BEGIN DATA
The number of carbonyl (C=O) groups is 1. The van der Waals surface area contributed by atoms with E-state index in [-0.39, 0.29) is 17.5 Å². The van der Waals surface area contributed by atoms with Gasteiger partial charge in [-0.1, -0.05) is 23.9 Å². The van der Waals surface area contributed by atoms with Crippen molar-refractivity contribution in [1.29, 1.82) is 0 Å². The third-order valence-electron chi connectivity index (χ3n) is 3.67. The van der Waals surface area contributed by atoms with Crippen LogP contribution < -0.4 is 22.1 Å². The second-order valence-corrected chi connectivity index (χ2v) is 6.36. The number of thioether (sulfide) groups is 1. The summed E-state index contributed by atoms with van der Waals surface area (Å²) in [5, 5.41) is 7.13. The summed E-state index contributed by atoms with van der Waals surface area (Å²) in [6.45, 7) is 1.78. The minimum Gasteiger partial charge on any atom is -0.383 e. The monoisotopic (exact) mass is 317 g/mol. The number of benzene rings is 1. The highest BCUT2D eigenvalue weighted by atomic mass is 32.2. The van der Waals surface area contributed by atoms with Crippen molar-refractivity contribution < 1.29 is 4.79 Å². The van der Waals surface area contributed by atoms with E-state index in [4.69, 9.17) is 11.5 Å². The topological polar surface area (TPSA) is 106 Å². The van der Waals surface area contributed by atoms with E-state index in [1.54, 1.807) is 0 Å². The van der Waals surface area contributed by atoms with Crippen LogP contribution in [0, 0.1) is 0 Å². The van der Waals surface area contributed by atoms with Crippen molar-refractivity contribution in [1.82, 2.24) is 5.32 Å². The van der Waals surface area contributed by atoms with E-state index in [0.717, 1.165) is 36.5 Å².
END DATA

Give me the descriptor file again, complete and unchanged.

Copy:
The number of carbonyl (C=O) groups is 1. The van der Waals surface area contributed by atoms with E-state index in [-0.39, 0.29) is 17.5 Å². The van der Waals surface area contributed by atoms with Gasteiger partial charge in [-0.1, -0.05) is 23.9 Å². The van der Waals surface area contributed by atoms with Crippen molar-refractivity contribution in [1.29, 1.82) is 0 Å². The third-order valence-electron chi connectivity index (χ3n) is 3.67. The van der Waals surface area contributed by atoms with Crippen LogP contribution < -0.4 is 22.1 Å². The second-order valence-corrected chi connectivity index (χ2v) is 6.36. The number of thioether (sulfide) groups is 1. The summed E-state index contributed by atoms with van der Waals surface area (Å²) in [5, 5.41) is 7.13. The summed E-state index contributed by atoms with van der Waals surface area (Å²) in [6.45, 7) is 1.78. The minimum Gasteiger partial charge on any atom is -0.383 e. The monoisotopic (exact) mass is 317 g/mol. The number of benzene rings is 1. The highest BCUT2D eigenvalue weighted by atomic mass is 32.2. The van der Waals surface area contributed by atoms with Crippen molar-refractivity contribution < 1.29 is 4.79 Å². The van der Waals surface area contributed by atoms with E-state index in [4.69, 9.17) is 11.5 Å². The topological polar surface area (TPSA) is 106 Å². The van der Waals surface area contributed by atoms with E-state index in [1.54, 1.807) is 0 Å². The van der Waals surface area contributed by atoms with Crippen LogP contribution in [0, 0.1) is 0 Å². The van der Waals surface area contributed by atoms with Crippen molar-refractivity contribution in [1.82, 2.24) is 5.32 Å². The van der Waals surface area contributed by atoms with E-state index in [0.717, 1.165) is 36.5 Å².